It isn’t until we approach town that the S4 has the opportunity to flit and dart about, sharp as the prick on a cactus. Everyday driving, even in a Palm Springs rush hour, becomes a blast in the S4. 

I want to keep going, even after seven hours of driving and riding in Audi vehicles. 

With the turbocharger nestled between the banks of the V-6, there isn’t much lag from a stop. But in and out of turns it pays to be aggressive with the small but perfectly sized paddle shifters, or the 8-speed can hesitate to reach for the lower gear. The transmission is quick and smooth, but it is quick to shift if you push it near the redline. I set it to Dynamic mode and didn’t think to change the settings again in my afternoon with the S4. 

The S4 comes with Audi’s chunky flat-bottomed steering wheel, which has the kind of hefty reins you’d want from a steed with twice the power. It’s responsive to inputs, especially zipping out of a turn or around the slow-moving RVs that dot this landscape, but it doesn’t feel as directly tied to the road as I’d prefer in a performance car. 

That’s not a bad thing, as the cabin of the S4 is as comfy under the gun as it is while cruising, even with the Prestige trim’s 19-inch wheels. The centerpiece of the cabin, as well as the interior updates for 2020, is the new 10.1-inch touchscreen as part of the MIB 3 infotainment system. It looks like an aftermarket piece protruding from the dash above the vents, but its functionality raises one of the best infotainment systems on the market to the best.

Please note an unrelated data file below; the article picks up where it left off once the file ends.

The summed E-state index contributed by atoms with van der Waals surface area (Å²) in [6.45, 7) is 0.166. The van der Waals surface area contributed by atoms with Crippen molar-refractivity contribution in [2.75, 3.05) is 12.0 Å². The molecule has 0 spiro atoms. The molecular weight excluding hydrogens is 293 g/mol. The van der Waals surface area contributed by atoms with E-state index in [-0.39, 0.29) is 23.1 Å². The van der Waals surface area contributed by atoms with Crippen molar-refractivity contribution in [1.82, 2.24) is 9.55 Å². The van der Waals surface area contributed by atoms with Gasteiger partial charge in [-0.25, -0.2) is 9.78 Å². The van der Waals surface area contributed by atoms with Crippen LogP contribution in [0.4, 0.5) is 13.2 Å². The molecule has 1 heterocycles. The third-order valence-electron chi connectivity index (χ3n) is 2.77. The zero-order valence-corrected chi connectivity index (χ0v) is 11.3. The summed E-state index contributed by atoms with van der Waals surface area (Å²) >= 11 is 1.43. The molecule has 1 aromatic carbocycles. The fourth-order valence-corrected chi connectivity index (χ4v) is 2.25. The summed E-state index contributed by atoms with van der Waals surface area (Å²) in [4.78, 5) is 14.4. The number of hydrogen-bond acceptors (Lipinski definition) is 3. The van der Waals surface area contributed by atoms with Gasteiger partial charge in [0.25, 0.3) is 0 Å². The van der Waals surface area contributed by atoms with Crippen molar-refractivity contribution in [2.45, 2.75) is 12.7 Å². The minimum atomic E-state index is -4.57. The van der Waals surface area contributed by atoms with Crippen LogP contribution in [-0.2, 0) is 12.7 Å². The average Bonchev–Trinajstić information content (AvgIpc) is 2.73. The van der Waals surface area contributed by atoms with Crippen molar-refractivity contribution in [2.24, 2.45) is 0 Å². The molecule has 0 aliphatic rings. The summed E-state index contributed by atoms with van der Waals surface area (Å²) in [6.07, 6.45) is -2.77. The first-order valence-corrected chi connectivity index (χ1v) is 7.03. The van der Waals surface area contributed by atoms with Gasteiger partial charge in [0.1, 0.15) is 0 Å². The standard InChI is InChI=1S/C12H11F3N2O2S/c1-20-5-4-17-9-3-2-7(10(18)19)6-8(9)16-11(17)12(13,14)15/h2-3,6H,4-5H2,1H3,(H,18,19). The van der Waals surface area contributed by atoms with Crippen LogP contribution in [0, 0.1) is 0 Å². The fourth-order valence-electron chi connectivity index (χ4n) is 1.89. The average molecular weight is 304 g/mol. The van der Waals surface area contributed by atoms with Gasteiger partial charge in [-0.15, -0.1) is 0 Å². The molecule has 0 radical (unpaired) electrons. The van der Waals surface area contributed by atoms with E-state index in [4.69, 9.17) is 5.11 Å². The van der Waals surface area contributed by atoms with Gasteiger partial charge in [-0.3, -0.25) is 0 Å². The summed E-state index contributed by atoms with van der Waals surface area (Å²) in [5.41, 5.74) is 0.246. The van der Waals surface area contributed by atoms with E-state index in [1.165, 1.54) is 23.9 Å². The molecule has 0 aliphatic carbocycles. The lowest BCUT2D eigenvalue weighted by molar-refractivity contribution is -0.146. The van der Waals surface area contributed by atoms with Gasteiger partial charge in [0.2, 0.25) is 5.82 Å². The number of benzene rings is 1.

2020 Audi S4

2020 Audi S4

2020 Audi S4

2020 Audi S4

2020 Audi S4

2020 Audi S4

Gone is the rotary controller dial on the center console. Now the touchscreen uses audio and haptic feedback to replicate the feel of buttons. It’s easier to use than other touchscreens, but there is still that question of safety as your hand and eyes scroll through the menus. Fortunately, the icons are larger, the design is intuitive, and there are still hard controls for the climate functions. The screen’s handwriting recognition is the most accurate I’ve encountered. It’s an actual feature, not just a gimmick. 

Even better, just about all the info on the touchscreen can be accessed on Audi’s improved Virtual Cockpit with a 12.3-inch digital instrument cluster. The processor powering of MIB 3 is 10 times more powerful than the old system, making it faster, clearer, and easier to use. The Google Earth map projection is fantastic, and mimics what you’re seeing around you, or what you can’t see from overhead. The various views, with the map blanketing the whole display, or located in the middle, or moved to the margin, should appeal to even the most tech-averse among us. I would use it over CarPlay navigation for every trip. 

It’s yet another reason why I’m driving the S4 farther than Audi’s dedicated route. 

As the sun fades and night beckons, the 2020 S4 is more than it seems, and that encourages me to keep the windows down, the music loud, and drive for just a bit longer, to who knows where. 

Audi provided travel, lodging, and meals to bring you this firsthand account.